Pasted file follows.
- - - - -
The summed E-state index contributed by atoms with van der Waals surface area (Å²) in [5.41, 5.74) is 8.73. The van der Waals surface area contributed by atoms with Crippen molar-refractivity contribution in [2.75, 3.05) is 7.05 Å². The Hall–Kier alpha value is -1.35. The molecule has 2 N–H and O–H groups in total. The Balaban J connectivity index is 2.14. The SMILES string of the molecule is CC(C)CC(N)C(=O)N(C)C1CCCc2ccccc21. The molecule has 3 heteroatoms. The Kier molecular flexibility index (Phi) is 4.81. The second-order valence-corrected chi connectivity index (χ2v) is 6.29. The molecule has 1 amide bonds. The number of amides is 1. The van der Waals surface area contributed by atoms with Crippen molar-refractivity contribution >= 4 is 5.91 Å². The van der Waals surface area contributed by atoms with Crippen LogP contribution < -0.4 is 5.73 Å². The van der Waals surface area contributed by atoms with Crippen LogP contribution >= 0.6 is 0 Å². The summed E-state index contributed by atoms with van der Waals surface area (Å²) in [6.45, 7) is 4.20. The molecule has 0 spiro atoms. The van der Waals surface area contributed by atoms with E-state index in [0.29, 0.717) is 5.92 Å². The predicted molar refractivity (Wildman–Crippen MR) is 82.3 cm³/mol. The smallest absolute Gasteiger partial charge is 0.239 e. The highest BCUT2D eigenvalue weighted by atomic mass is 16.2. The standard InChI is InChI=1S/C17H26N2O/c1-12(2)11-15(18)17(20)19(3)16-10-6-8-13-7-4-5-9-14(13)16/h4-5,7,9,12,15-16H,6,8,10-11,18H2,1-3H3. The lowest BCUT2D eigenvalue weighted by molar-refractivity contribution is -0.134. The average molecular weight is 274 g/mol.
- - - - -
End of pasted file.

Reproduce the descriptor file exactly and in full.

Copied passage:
The summed E-state index contributed by atoms with van der Waals surface area (Å²) in [5.41, 5.74) is 8.73. The van der Waals surface area contributed by atoms with Crippen molar-refractivity contribution in [2.75, 3.05) is 7.05 Å². The Hall–Kier alpha value is -1.35. The molecule has 2 N–H and O–H groups in total. The Balaban J connectivity index is 2.14. The SMILES string of the molecule is CC(C)CC(N)C(=O)N(C)C1CCCc2ccccc21. The molecule has 3 heteroatoms. The Kier molecular flexibility index (Phi) is 4.81. The second-order valence-corrected chi connectivity index (χ2v) is 6.29. The molecule has 1 amide bonds. The number of amides is 1. The van der Waals surface area contributed by atoms with Crippen molar-refractivity contribution >= 4 is 5.91 Å². The van der Waals surface area contributed by atoms with Crippen LogP contribution < -0.4 is 5.73 Å². The van der Waals surface area contributed by atoms with Crippen LogP contribution >= 0.6 is 0 Å². The summed E-state index contributed by atoms with van der Waals surface area (Å²) in [6.45, 7) is 4.20. The molecule has 0 spiro atoms. The van der Waals surface area contributed by atoms with E-state index in [0.29, 0.717) is 5.92 Å². The predicted molar refractivity (Wildman–Crippen MR) is 82.3 cm³/mol. The smallest absolute Gasteiger partial charge is 0.239 e. The highest BCUT2D eigenvalue weighted by atomic mass is 16.2. The standard InChI is InChI=1S/C17H26N2O/c1-12(2)11-15(18)17(20)19(3)16-10-6-8-13-7-4-5-9-14(13)16/h4-5,7,9,12,15-16H,6,8,10-11,18H2,1-3H3. The lowest BCUT2D eigenvalue weighted by molar-refractivity contribution is -0.134. The average molecular weight is 274 g/mol.